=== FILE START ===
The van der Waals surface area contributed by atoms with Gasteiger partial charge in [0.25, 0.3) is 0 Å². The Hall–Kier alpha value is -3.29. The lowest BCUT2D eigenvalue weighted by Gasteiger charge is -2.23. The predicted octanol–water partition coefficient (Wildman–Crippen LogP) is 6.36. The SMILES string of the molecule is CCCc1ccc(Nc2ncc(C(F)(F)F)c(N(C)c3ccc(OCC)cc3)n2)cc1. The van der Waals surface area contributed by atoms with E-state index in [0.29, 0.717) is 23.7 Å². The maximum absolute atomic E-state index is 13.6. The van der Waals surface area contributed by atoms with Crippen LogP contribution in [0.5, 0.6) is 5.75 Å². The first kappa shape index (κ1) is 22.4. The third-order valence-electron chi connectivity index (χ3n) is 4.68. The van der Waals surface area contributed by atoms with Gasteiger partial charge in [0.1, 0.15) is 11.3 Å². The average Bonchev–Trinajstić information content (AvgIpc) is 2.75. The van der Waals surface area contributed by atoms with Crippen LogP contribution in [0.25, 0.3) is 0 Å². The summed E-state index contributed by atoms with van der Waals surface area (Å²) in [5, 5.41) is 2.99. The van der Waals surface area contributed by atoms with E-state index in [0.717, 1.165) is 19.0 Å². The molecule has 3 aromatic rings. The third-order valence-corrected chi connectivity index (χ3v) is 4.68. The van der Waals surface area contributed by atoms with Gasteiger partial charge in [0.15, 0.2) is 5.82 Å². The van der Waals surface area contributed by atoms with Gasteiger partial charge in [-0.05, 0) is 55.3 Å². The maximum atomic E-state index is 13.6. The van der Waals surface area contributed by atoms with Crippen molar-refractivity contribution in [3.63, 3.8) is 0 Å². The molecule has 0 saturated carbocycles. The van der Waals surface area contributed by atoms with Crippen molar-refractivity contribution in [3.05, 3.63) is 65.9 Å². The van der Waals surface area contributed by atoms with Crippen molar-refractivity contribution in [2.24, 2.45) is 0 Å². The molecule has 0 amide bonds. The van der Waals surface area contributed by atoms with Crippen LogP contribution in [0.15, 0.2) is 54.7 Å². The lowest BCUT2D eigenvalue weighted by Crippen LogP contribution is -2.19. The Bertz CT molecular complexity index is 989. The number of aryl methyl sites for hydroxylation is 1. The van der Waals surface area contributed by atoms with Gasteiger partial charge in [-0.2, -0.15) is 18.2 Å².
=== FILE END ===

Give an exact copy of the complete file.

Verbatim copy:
The van der Waals surface area contributed by atoms with Gasteiger partial charge in [0.25, 0.3) is 0 Å². The Hall–Kier alpha value is -3.29. The lowest BCUT2D eigenvalue weighted by Gasteiger charge is -2.23. The predicted octanol–water partition coefficient (Wildman–Crippen LogP) is 6.36. The SMILES string of the molecule is CCCc1ccc(Nc2ncc(C(F)(F)F)c(N(C)c3ccc(OCC)cc3)n2)cc1. The van der Waals surface area contributed by atoms with E-state index in [0.29, 0.717) is 23.7 Å². The maximum absolute atomic E-state index is 13.6. The van der Waals surface area contributed by atoms with Crippen LogP contribution in [0.5, 0.6) is 5.75 Å². The first kappa shape index (κ1) is 22.4. The third-order valence-electron chi connectivity index (χ3n) is 4.68. The van der Waals surface area contributed by atoms with Gasteiger partial charge in [0.1, 0.15) is 11.3 Å². The average Bonchev–Trinajstić information content (AvgIpc) is 2.75. The van der Waals surface area contributed by atoms with Crippen LogP contribution in [0.25, 0.3) is 0 Å². The summed E-state index contributed by atoms with van der Waals surface area (Å²) in [5, 5.41) is 2.99. The van der Waals surface area contributed by atoms with E-state index in [0.717, 1.165) is 19.0 Å². The molecule has 3 aromatic rings. The third-order valence-corrected chi connectivity index (χ3v) is 4.68. The van der Waals surface area contributed by atoms with Gasteiger partial charge in [0.15, 0.2) is 5.82 Å². The van der Waals surface area contributed by atoms with Gasteiger partial charge in [-0.05, 0) is 55.3 Å². The maximum atomic E-state index is 13.6. The van der Waals surface area contributed by atoms with Crippen molar-refractivity contribution in [3.63, 3.8) is 0 Å². The molecule has 0 saturated carbocycles. The van der Waals surface area contributed by atoms with Crippen molar-refractivity contribution in [3.05, 3.63) is 65.9 Å². The van der Waals surface area contributed by atoms with Crippen molar-refractivity contribution in [2.24, 2.45) is 0 Å². The molecule has 0 amide bonds. The van der Waals surface area contributed by atoms with Crippen LogP contribution in [0.15, 0.2) is 54.7 Å². The lowest BCUT2D eigenvalue weighted by Crippen LogP contribution is -2.19. The Bertz CT molecular complexity index is 989. The number of aryl methyl sites for hydroxylation is 1. The van der Waals surface area contributed by atoms with Gasteiger partial charge in [-0.2, -0.15) is 18.2 Å².